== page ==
We all know the players in the health care debate. The teams are well-defined; Republicans against, Democrats for. The American people, overwhelmingly, want something done. The AMA, insurance industry, big pharma, the AARP, and just about every other group or lobby remotely associated with the issue will openly acknowledge a problem.
The politics of the issue seem to preclude finding a solution, so the rational middle would like to take a moment to pull back from the politics and restate the basic, non-partisan facts.
- Insurance premiums for individuals and businesses have doubled the rate of inflation for at least the last decade. As there is some elasticity involved with medical costs, the amount of individuals and businesses who have stopped carrying (or offering) insurance has declined over the same time period.
- Real household income has remained flat over the last decade. Don’t like or trust statistics? Take the “Rational Middle Challenge”; ask 50 families you know (your own, siblings, parents, friends, coworkers) if their income has increased by 50% over the last 10 years. That is the percentage increase (roughly) that they would need to keep up with inflation.
- Small businesses have taken a beating over the last decade; “The Rational Middle Challenge Part Two” would have you check on business owners near you; are they still in business, are their profits what they were, have they lost employees to larger firms that offer better benefit packages?
- Medical outcomes have not improved in the last ten years. It is a little annoying to rank behind a dozen or more industrialized nations in categories like life expectancy, infant mortality, and cancer rates. Don’t like or trust statistics? Believe Limbaugh when he huffs and puffs about the world coming to America for medicine? Type in “medical vacations” into Google. Prepare to be surprised.
The second set of facts today relates to a promise made 16 years ago. At the beginning of Clinton’s first term, Mrs. Clinton led what was the last effort to reform health care in this nation before now. That effort was resoundingly defeated. That defeat was driven by the fear of a loss of choice, and anchored in the promise that the market could self-correct and fix all of the problems it was having with cost and quality of care. The rational middle would like to examine that…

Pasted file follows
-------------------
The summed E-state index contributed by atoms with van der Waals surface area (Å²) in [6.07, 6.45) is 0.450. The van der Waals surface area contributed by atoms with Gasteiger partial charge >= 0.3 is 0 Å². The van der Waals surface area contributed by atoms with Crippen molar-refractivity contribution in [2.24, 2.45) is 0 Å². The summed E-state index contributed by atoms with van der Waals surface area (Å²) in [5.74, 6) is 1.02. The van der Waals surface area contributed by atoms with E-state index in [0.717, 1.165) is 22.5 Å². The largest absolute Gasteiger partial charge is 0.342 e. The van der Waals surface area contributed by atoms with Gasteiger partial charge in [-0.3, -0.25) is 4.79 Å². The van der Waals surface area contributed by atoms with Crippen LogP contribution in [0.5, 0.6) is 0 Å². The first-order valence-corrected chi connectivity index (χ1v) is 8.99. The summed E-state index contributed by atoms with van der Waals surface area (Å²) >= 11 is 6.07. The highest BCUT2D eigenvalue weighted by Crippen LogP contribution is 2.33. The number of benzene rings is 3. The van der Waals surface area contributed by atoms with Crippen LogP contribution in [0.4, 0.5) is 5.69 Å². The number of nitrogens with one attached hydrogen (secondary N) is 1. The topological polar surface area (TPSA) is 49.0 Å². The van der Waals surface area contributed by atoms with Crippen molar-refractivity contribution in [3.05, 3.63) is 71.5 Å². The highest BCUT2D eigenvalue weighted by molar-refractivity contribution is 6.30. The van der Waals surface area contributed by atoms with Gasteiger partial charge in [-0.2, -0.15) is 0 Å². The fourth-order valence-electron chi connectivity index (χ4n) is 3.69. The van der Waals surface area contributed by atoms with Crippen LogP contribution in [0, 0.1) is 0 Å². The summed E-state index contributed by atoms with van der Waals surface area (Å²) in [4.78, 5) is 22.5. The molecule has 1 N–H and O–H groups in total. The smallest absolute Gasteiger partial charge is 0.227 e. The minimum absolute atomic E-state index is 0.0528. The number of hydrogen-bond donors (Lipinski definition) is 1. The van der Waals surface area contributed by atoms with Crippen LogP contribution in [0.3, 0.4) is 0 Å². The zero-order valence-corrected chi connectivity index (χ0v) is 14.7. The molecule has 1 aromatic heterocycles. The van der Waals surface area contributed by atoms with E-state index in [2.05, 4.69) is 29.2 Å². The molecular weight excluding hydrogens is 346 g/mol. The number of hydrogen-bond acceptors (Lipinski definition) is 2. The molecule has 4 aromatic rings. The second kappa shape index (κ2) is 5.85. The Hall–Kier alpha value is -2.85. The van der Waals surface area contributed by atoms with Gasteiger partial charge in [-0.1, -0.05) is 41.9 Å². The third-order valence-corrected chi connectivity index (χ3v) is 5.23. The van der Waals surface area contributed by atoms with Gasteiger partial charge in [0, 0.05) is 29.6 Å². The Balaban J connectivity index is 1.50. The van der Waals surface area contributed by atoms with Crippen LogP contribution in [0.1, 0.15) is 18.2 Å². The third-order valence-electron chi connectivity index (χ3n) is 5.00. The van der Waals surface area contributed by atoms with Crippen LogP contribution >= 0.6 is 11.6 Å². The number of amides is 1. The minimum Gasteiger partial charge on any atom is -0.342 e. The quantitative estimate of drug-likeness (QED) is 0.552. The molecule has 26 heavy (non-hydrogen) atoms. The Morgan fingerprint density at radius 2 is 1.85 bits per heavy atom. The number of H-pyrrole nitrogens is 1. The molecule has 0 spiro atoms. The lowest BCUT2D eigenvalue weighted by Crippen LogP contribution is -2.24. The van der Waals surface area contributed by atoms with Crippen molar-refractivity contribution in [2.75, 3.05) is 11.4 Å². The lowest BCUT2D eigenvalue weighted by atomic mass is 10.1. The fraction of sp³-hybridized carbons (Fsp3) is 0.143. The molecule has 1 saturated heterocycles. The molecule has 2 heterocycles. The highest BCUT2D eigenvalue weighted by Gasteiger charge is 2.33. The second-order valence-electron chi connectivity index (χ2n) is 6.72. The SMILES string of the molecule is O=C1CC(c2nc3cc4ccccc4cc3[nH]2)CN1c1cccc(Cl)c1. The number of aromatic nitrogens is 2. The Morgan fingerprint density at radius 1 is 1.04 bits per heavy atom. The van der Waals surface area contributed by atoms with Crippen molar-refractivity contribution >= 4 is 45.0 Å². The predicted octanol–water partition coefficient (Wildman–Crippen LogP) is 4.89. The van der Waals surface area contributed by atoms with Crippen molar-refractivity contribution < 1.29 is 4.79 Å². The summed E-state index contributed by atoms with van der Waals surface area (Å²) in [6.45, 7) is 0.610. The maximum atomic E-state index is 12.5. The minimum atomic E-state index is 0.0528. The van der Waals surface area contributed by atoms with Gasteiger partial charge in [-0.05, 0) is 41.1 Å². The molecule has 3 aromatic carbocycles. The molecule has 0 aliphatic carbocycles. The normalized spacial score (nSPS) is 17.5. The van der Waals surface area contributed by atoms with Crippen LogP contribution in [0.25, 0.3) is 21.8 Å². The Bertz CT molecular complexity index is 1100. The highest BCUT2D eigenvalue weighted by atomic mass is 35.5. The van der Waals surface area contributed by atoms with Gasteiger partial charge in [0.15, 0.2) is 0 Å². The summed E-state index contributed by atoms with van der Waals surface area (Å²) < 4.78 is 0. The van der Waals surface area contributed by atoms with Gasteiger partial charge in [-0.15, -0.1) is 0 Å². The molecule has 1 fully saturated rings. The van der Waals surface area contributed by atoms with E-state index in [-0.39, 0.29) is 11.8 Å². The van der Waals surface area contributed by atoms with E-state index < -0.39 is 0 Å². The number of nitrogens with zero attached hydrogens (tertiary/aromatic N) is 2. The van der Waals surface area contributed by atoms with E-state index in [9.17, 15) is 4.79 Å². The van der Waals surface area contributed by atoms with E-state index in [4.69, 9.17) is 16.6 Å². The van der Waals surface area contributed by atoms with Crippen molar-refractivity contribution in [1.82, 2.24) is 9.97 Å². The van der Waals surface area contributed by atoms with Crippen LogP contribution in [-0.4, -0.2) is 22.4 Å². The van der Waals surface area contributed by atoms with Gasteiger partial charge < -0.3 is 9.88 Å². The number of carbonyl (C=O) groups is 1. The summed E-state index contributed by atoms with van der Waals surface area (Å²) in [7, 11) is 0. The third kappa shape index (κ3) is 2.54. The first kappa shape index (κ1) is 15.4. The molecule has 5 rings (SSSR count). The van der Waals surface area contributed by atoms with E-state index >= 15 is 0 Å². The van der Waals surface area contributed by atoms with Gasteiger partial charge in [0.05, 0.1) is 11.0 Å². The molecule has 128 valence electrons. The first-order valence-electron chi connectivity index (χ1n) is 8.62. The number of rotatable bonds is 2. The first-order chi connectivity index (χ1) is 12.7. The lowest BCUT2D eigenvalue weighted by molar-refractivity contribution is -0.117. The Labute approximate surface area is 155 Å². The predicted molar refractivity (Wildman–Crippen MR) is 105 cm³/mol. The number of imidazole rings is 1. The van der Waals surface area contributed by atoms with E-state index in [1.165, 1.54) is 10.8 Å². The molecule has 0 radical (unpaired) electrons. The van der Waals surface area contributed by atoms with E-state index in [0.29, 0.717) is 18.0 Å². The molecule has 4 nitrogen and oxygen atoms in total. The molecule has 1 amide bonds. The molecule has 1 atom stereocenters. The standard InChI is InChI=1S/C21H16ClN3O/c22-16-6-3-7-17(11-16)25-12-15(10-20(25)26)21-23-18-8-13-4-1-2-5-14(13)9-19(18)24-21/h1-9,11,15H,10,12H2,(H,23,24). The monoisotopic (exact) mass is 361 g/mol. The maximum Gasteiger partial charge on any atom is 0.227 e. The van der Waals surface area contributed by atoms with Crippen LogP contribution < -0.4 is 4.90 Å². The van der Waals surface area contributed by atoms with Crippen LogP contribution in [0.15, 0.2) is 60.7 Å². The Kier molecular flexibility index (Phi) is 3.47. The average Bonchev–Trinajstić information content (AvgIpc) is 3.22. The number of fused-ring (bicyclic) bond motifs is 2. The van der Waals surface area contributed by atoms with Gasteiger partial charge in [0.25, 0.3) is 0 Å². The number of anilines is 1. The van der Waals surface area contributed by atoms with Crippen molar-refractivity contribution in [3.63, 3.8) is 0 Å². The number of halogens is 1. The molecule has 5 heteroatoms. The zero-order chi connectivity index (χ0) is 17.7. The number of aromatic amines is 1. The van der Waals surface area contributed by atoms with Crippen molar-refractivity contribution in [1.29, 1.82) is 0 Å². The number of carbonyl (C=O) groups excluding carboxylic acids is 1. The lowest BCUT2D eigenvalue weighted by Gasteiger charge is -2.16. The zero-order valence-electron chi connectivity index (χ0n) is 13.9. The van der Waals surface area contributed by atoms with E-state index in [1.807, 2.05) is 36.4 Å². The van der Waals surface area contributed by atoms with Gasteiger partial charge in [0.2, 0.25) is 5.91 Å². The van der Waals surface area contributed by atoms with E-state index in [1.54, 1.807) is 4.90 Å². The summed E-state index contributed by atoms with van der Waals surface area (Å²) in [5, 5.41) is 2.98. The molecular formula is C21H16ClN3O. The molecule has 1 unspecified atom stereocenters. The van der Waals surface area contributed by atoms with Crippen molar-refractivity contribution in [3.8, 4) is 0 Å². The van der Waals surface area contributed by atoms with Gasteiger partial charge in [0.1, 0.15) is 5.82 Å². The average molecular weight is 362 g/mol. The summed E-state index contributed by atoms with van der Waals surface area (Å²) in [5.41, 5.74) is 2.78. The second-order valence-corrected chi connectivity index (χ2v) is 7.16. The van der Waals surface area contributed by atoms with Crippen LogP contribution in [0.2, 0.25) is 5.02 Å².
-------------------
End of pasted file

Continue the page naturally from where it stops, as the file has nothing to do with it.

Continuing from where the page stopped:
- “The Rational Middle Challenge Part Three” How long do you have to wait for service at your doctor’s office, and if you don’t like the care, do you have a choice?
- How long do you or your friends or parents have to wait for a specialist or MRI or surgery once you and your doctor find a potential problem? Do they have a choice in care or an avenue for complaint and satisfaction?
- The market has not fixed costs as evidenced by the above facts.
- The market has not provided the additional doctors, nurses, and associated providers needed to allow for cost, service, and care competition. The government has not provided targeted funds or incentive to correct this market failure.
- The market has not provided affordable pharmaceutical interventions and therapies for the public at large (talk to your older parents or look at you household budget for an idea of how much drugs cost).
- The market has not addressed the problem of malpractice cases and the cost of insurance to the medical industry. The government has not enacted real torte reform.
The debate over the health care crisis is critical in that different plans are weighed and evaluated on their merits and costs/benefits. When the argument becomes; “There is no health care problem”, or “There should be no solution involving the government” (i.e. we the people), then the argument falls under its own weight.
This democracy has never shrunk from a challenge because of its difficulty. Slavery and the Civil War, the Great Depression, Hitler, the Space Race, Communism, Saddam Hussein, and international terrorism are all challenges that have cost us greatly in blood and treasure. We Americans have figured out how to deal with and rise above all of these previous obstacles by thinking about the issue, making a decision, and acting boldly.
It seems terribly un-American to shrink away from this issue now. The type, level, and cost of the intervention (and how it is paid for) should be what the conversation stays about. It is my humble opinion that it is our duty to do the basic research ourselves, make a decision, and check our elected representatives to make sure they are properly representing our views. We should not rely on information from single media sources (this one or any other) or politicians…all have a bias.
We should think, decide…and act boldly.
The rational middle hopes to hear your thoughts….